Loading and Stuffing

Once done with one sausage, we put it on a sheet pan in the spare fridge to dry out and set a bit, then moved on to the next.   Space was something I had not considered prior to this adventure, so it was just lucky that I have an old fridge in the storage room, normally used for beverages.

As the day progressed, more beautiful sausages emerged.  By the end of the day, we had made Turkey Sausage with Cherries and Pecans, Bratwursts, Venison Breakfast Sausage (left in bulk) Hot Italian, and Mexican Chorizo.

Bratwursts!

Chorizo
 
Once divided into portions of three, we ended up with about ten pounds of sausage each.
 
It was a wonderful (albeit very long) day with good friends, and I think we learned some valuable lessons.  The Cabela’s Meat Grinder is a far superior grinder to the Kitchen Aid attachment.  I am sporting what I will call “Sausage Elbow” from trying to smash pork into the Kitchen Aid Grinder which frequently clogged and had to be disassembled and cleaned.    Had I read the cookbook throughly, I would have known to at least cube and season the meat the night before; 1) to allow the flavors to meld and 2) to save time on sausage making day.  Also, next time, I think an additional grinder would be helpful, so that we won’t have to be constantly cleaning and waiting turns.  Two personal lessons for me are: 1)  the liquid goes in after grinding, oops, and 2) don’t try to skimp on portions of fat.  I tried to make my sausages a little on the leaner side, and the mouth feel was off.  Thankfully, Kathryn brought extra fat.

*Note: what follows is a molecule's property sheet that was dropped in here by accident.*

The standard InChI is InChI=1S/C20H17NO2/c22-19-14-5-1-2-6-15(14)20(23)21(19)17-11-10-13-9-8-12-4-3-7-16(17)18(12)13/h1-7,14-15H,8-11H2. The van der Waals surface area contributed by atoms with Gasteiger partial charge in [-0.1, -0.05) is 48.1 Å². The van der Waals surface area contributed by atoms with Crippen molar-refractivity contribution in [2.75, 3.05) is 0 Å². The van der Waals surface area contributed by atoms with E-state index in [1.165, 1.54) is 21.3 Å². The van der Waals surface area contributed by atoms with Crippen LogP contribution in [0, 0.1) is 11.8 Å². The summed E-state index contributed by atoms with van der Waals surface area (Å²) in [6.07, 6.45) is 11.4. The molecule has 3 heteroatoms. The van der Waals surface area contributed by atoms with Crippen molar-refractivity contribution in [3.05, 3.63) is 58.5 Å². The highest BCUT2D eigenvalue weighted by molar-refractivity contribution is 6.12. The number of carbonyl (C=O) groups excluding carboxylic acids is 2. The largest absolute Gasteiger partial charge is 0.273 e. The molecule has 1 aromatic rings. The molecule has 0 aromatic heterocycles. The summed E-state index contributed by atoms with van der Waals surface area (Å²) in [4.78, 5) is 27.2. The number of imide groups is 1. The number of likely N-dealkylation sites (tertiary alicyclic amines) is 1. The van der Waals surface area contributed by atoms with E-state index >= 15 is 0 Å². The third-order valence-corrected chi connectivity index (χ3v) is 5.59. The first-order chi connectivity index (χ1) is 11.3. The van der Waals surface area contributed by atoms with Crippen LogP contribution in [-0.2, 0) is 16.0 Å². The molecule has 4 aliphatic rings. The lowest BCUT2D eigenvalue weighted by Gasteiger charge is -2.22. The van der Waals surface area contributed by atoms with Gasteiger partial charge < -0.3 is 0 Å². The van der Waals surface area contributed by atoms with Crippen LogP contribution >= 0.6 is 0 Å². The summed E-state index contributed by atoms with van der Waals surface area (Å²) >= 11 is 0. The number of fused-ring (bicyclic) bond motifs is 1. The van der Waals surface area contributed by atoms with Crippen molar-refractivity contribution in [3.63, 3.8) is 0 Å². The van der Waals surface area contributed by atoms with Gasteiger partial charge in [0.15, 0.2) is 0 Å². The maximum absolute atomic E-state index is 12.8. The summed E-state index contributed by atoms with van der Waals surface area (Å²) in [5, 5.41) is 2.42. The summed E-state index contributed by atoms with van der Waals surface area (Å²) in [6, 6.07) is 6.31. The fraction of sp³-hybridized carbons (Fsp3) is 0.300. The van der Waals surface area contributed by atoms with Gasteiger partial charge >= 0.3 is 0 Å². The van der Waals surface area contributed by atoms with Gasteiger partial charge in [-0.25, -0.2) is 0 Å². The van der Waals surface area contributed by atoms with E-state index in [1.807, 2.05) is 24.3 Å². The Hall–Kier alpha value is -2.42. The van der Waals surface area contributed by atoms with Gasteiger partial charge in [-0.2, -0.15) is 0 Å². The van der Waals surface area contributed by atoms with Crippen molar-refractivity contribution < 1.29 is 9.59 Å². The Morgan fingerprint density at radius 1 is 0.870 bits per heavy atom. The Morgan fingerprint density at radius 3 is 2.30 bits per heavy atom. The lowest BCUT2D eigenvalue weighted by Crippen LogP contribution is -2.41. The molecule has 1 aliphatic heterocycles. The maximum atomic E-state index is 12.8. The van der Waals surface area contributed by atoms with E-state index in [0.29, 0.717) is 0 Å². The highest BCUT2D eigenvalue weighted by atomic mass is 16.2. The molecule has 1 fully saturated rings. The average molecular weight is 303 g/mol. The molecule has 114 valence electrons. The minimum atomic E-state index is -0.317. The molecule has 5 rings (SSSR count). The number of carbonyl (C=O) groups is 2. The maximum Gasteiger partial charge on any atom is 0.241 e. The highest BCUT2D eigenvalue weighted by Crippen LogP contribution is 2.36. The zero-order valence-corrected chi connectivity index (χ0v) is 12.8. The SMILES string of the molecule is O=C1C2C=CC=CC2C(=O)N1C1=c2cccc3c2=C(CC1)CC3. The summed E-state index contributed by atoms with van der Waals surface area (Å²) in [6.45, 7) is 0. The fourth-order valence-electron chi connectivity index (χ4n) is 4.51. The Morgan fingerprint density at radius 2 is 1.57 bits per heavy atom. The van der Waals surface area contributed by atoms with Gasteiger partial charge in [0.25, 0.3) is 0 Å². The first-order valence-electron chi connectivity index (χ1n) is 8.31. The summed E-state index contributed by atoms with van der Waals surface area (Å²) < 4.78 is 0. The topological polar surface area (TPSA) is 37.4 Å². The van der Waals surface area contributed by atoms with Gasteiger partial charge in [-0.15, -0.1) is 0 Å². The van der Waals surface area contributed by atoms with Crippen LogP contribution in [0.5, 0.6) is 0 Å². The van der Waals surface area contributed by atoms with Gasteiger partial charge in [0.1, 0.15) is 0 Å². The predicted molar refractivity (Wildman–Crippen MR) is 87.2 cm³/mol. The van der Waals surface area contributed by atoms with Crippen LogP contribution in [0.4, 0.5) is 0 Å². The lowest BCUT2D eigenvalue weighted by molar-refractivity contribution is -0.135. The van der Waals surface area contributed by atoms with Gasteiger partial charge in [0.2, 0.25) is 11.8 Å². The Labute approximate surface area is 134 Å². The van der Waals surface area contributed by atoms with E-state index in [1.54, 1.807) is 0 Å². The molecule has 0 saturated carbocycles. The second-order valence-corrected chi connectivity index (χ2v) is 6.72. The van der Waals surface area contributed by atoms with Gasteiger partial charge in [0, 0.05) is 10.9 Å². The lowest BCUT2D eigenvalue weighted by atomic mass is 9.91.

After a long and tiring day, we sat down, had some Prosecco, and reveled in our accomplishments.   (OK, we may have started the Prosecco a little earlier).  It was a fun day, and I learned a lot and am looking forward to eating some sausage!
 
Next up – Bacon.  Yikes.
 
Resources – Fatback can be ordered in advance from the butcher at Central Market; Casings came from Hudson Sausage and can be stored in salt water for several months. 
 
 

13 Responses to “Making Sausage at Home”

  1. Cecilia Says:

    Fun post on a great day of sausage-making with your pals. I wish I could have lent my two hands to the effort. I have been making sausage since I was a kid. I’m pretty sure I invented chicken feta spinach sausage in 1982, but I can’t prove it. :) Looking forward to more of your kitchen adventures.

    • Thanks Cecilia! We will do it again when you can come – I’d love that. Now that it isn’t all foreign and somewhat daunting, it will be especially fun. And, I’m looking forward to experimenting with different meats and spices.

  2. Susan Says:

    It was a wonderful day. I think your post captured some of the ‘dance’. It seemed we were each in constant motion, but it came together so well. Thanks so much for hosting. I was so wiped out by the end of the night, but what a feeling of accomplishment! Doing it with friends made it fun and not a chore.

    • It was fun and I’m still wiped out. I repackaged everything individually today and got it in the freezer. It is a lot of sausage, and I can’t wait to try it. Looking forward to making bacon!

  3. [...] new meat grinder my parents gave me for Christmas. Carla did a complete recap of the day on her blog– it’s worth reading if you like sausage pictures or if you’re curious about the [...]

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  7. Matti bills Says:

    Great upload. Richardsons, Hudson’s, milk stout. Thanks for going local. Just bought my boyfriend a meat grinder/sausage stuffer from callahan’s. thanks for the advice!